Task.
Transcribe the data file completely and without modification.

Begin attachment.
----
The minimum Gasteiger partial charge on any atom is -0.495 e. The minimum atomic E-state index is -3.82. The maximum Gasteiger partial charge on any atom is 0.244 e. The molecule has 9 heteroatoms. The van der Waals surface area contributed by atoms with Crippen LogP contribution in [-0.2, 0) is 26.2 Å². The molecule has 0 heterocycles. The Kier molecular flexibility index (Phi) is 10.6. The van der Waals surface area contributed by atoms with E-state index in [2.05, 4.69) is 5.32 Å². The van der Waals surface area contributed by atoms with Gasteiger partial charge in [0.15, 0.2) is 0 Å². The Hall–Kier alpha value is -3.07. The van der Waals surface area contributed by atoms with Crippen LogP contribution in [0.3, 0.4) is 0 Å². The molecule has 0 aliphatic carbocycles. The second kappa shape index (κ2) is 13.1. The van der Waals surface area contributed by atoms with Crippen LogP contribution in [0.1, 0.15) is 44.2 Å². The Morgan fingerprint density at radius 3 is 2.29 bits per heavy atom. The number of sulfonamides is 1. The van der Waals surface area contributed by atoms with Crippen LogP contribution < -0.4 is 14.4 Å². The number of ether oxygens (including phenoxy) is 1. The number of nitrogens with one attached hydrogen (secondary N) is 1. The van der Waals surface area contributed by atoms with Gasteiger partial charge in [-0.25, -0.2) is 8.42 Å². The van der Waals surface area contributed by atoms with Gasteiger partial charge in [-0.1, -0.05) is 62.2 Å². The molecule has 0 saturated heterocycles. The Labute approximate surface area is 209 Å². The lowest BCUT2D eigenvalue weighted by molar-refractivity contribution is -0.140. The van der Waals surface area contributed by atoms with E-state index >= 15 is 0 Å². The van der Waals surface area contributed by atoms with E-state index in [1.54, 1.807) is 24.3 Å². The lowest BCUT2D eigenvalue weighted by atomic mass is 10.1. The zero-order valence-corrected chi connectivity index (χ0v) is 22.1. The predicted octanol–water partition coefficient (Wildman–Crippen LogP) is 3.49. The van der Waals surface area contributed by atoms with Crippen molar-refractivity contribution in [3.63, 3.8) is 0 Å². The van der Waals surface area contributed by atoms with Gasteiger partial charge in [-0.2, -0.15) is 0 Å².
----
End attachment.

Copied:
The minimum Gasteiger partial charge on any atom is -0.495 e. The minimum atomic E-state index is -3.82. The maximum Gasteiger partial charge on any atom is 0.244 e. The molecule has 9 heteroatoms. The van der Waals surface area contributed by atoms with Crippen LogP contribution in [-0.2, 0) is 26.2 Å². The molecule has 0 heterocycles. The Kier molecular flexibility index (Phi) is 10.6. The van der Waals surface area contributed by atoms with E-state index in [2.05, 4.69) is 5.32 Å². The van der Waals surface area contributed by atoms with Gasteiger partial charge in [0.15, 0.2) is 0 Å². The Hall–Kier alpha value is -3.07. The van der Waals surface area contributed by atoms with Crippen LogP contribution in [0.3, 0.4) is 0 Å². The molecule has 0 aliphatic carbocycles. The second kappa shape index (κ2) is 13.1. The van der Waals surface area contributed by atoms with Crippen LogP contribution in [0.1, 0.15) is 44.2 Å². The Morgan fingerprint density at radius 3 is 2.29 bits per heavy atom. The number of sulfonamides is 1. The van der Waals surface area contributed by atoms with Crippen LogP contribution < -0.4 is 14.4 Å². The number of ether oxygens (including phenoxy) is 1. The number of nitrogens with one attached hydrogen (secondary N) is 1. The van der Waals surface area contributed by atoms with Gasteiger partial charge in [-0.25, -0.2) is 8.42 Å². The van der Waals surface area contributed by atoms with Gasteiger partial charge in [-0.1, -0.05) is 62.2 Å². The molecule has 0 saturated heterocycles. The Labute approximate surface area is 209 Å². The lowest BCUT2D eigenvalue weighted by molar-refractivity contribution is -0.140. The van der Waals surface area contributed by atoms with E-state index >= 15 is 0 Å². The van der Waals surface area contributed by atoms with E-state index in [1.54, 1.807) is 24.3 Å². The lowest BCUT2D eigenvalue weighted by atomic mass is 10.1. The zero-order valence-corrected chi connectivity index (χ0v) is 22.1. The predicted octanol–water partition coefficient (Wildman–Crippen LogP) is 3.49. The van der Waals surface area contributed by atoms with Crippen molar-refractivity contribution in [3.63, 3.8) is 0 Å². The van der Waals surface area contributed by atoms with Gasteiger partial charge in [-0.2, -0.15) is 0 Å².